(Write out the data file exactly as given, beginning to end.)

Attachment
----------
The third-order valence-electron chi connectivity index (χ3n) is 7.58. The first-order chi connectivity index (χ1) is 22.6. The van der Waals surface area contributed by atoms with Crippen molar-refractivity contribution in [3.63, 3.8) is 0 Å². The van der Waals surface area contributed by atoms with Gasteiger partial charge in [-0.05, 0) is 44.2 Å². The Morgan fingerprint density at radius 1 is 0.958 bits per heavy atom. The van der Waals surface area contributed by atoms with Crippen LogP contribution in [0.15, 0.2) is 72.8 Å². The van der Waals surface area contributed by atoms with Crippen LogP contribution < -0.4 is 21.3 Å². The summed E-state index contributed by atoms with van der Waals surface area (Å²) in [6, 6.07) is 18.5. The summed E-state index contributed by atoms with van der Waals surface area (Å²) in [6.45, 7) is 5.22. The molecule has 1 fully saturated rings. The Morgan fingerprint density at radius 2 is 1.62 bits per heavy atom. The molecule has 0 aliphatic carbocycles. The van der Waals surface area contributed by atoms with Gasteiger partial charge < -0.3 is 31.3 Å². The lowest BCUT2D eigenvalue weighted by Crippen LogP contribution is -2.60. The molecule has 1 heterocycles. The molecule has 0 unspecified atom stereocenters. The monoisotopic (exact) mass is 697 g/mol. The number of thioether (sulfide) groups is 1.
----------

The third-order valence-electron chi connectivity index (χ3n) is 7.58. The first-order chi connectivity index (χ1) is 22.6. The van der Waals surface area contributed by atoms with Crippen molar-refractivity contribution in [3.63, 3.8) is 0 Å². The van der Waals surface area contributed by atoms with Gasteiger partial charge in [-0.05, 0) is 44.2 Å². The Morgan fingerprint density at radius 1 is 0.958 bits per heavy atom. The van der Waals surface area contributed by atoms with Crippen LogP contribution in [0.15, 0.2) is 72.8 Å². The van der Waals surface area contributed by atoms with Crippen LogP contribution < -0.4 is 21.3 Å². The summed E-state index contributed by atoms with van der Waals surface area (Å²) in [6, 6.07) is 18.5. The summed E-state index contributed by atoms with van der Waals surface area (Å²) in [6.45, 7) is 5.22. The molecule has 1 fully saturated rings. The Morgan fingerprint density at radius 2 is 1.62 bits per heavy atom. The molecule has 0 aliphatic carbocycles. The van der Waals surface area contributed by atoms with Gasteiger partial charge < -0.3 is 31.3 Å². The lowest BCUT2D eigenvalue weighted by Crippen LogP contribution is -2.60. The molecule has 1 heterocycles. The molecule has 0 unspecified atom stereocenters. The monoisotopic (exact) mass is 697 g/mol. The number of thioether (sulfide) groups is 1.